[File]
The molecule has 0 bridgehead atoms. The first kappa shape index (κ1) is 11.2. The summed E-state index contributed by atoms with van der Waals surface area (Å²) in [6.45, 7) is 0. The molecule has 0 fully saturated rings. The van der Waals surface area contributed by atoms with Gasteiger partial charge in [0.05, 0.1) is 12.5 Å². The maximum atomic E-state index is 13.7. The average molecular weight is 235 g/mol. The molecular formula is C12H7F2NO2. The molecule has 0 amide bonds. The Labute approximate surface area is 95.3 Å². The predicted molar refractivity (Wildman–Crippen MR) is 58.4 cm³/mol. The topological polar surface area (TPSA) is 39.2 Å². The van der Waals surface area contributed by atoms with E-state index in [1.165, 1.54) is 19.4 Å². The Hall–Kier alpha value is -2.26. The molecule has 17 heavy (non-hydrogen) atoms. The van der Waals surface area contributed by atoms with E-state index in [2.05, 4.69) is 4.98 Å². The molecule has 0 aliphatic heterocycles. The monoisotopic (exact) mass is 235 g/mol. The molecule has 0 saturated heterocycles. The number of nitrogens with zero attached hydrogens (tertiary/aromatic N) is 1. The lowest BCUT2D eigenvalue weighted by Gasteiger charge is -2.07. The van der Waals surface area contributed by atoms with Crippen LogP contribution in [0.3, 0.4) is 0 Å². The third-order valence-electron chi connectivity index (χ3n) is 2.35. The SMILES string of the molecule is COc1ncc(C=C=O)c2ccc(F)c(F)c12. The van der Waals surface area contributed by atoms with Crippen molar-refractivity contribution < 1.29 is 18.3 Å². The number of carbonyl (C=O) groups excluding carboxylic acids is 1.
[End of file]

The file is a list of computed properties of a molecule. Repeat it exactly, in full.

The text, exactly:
The molecule has 0 bridgehead atoms. The first kappa shape index (κ1) is 11.2. The summed E-state index contributed by atoms with van der Waals surface area (Å²) in [6.45, 7) is 0. The molecule has 0 fully saturated rings. The van der Waals surface area contributed by atoms with Gasteiger partial charge in [0.05, 0.1) is 12.5 Å². The maximum atomic E-state index is 13.7. The average molecular weight is 235 g/mol. The molecular formula is C12H7F2NO2. The molecule has 0 amide bonds. The Labute approximate surface area is 95.3 Å². The predicted molar refractivity (Wildman–Crippen MR) is 58.4 cm³/mol. The topological polar surface area (TPSA) is 39.2 Å². The van der Waals surface area contributed by atoms with E-state index in [1.165, 1.54) is 19.4 Å². The Hall–Kier alpha value is -2.26. The molecule has 17 heavy (non-hydrogen) atoms. The van der Waals surface area contributed by atoms with E-state index in [2.05, 4.69) is 4.98 Å². The molecule has 0 aliphatic heterocycles. The monoisotopic (exact) mass is 235 g/mol. The molecule has 0 saturated heterocycles. The number of nitrogens with zero attached hydrogens (tertiary/aromatic N) is 1. The lowest BCUT2D eigenvalue weighted by Gasteiger charge is -2.07. The van der Waals surface area contributed by atoms with Crippen LogP contribution in [0.3, 0.4) is 0 Å². The third-order valence-electron chi connectivity index (χ3n) is 2.35. The SMILES string of the molecule is COc1ncc(C=C=O)c2ccc(F)c(F)c12. The van der Waals surface area contributed by atoms with Crippen molar-refractivity contribution < 1.29 is 18.3 Å². The number of carbonyl (C=O) groups excluding carboxylic acids is 1.